It’s the end of the month and therefore time for another installment of Travels with Frenchie, the monthly food series in which a trio of culturally mismatched San Antonians explores the San Antonio hinterland in search of dining adventure. As always, the culinary vice squad consisted of: Frenchie (aka Fabien Jacob, celebrated local sommelier), Carlos the Bike Mechanic (aka Carlos Montoya, a man who eats only obscure fruits and grilled meats), and me (a former vegan and known taco-truck stalker). This month we were joined by Zane Doe who works at Twin Sisters downtown and is the frontman for local band the Colt of Us. (Spoiler alert: what follows appears to be written like a hardboiled detective novel for no apparent reason at all.)
We heard some strong word on the street about a new place on McCullough called Yaya’s Thai … so we went. The reality of local Thai food (according to me) is that most customers think their favorite joint is the cat’s pajamas, when in actuality the vast majority of Thai restaurants are about the same, use the same quality of ingredients, and don’t do diddly to separate themselves from the pack. It takes someone with something to prove to shake things up. Enter Yaya, who used to work at Tong’s Thai on Austin Highway before she opened her own place in royal Olmos Park. That sort of ambition gets our attention.
We started with two apps: fish cakes and fried spring rolls. The fish cakes were salty, spongy, and packed with a good amount of lemongrass. In Zane’s words, they were like “Thai Spam, with the consistency of gryo meat.” This wasn’t a complaint because he thought they were very, very good. The fried spring rolls were a hit with everyone — not oily, a thin crispy outer edge, filled with pork that wasn’t overcooked. Our group was confident these were as good as we’ve seen in town.
The main course. Fried rice came first. Carlos liked that the beef and chicken weren’t dry and the shrimp wasn’t rubbery. Spoken like a man who’s been burned by bad fried rice before. He loved the abundant egg found throughout the dish. Zane commented favorably on the presentation (a theme that would continue throughout the meal) and Fabien especially liked the quality of the shrimp for a Sunday night. According to Zane and Frenchie, late-in-the-week shrimp is a roll of the dice because it’s usually delivered early in the week. I’m happy to say the quality of ingredients was excellent (another theme that would continue throughout the meal). Things were off to a great start.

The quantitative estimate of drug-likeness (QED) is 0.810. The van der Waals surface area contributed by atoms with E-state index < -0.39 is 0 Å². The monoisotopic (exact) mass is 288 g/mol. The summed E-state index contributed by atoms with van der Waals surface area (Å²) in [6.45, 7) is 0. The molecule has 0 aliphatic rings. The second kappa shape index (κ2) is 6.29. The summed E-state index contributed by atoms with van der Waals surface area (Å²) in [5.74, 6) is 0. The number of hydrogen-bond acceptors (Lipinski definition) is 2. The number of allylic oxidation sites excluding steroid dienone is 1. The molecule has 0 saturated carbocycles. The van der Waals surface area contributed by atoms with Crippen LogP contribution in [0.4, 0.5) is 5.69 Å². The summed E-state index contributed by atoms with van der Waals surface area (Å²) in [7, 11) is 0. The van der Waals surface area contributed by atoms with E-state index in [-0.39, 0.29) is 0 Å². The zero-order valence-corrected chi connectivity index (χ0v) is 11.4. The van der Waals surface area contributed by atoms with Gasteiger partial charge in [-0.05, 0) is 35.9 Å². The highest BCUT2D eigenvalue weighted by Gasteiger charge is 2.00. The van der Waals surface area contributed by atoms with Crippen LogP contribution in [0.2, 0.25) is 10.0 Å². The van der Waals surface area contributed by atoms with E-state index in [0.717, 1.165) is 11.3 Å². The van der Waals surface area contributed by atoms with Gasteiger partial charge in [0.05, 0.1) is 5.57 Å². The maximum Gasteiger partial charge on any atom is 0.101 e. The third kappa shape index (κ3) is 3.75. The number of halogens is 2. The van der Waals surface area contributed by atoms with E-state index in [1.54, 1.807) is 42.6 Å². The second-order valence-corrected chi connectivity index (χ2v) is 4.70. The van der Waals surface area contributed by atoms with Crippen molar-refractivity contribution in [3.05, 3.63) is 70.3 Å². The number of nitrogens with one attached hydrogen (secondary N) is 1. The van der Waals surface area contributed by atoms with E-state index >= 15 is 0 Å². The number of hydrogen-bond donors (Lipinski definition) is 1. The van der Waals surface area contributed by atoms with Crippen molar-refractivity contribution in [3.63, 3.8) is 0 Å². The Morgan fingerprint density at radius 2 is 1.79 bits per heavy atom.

My favorite entrée was the Panang curry with New York strip steak. The presentation of the steak and Thai basil was beautiful. Beef at most Thai places is cheap and tough as nails. Not surprisingly it’s usually served in overabundance to bludgeon you into satisfaction. Of course, serving New York strip puts more pressure on Yaya to deliver the goods. At $14.99 it’s one of the higher-priced curry dishes it town, but they do a magnificent job. We ordered it medium for the meat and the spice level. The red spiced peanut curry had an amazing texture and would have been good enough on its own, but worked even better with the superior cut of meat.
Our final entrée was the Hit and Run — a fried duck that the waiter declared the best thing on the menu. Frenchie, Carlos, and Zane didn’t disagree. Frenchie was very impressed with how well the duck was cooked — crispy on the outside and soft on the inside. Very tasty. Along with the duck, broccoli, carrots, and cabbage swam in a savory and sweet broth, which Zane and Carlos fell in love with. In fact, Carlos even ate some vegetables just to get more of the broth. Carlos hasn’t eaten vegetables since Ronald Reagan was in office. Yaya, our hats are off to you.
Frenchie: I love the freshness of the dishes. A great meal at a great price.
Carlos: The Hit and Run was easily the best of all.
Zane: The duck was the best bird I’ve had in as long as I can remember.
Me: Yaya has raised the bar for the local Thai dining scene. •
Yaya’s Thai Restaurant
and Sushi Bar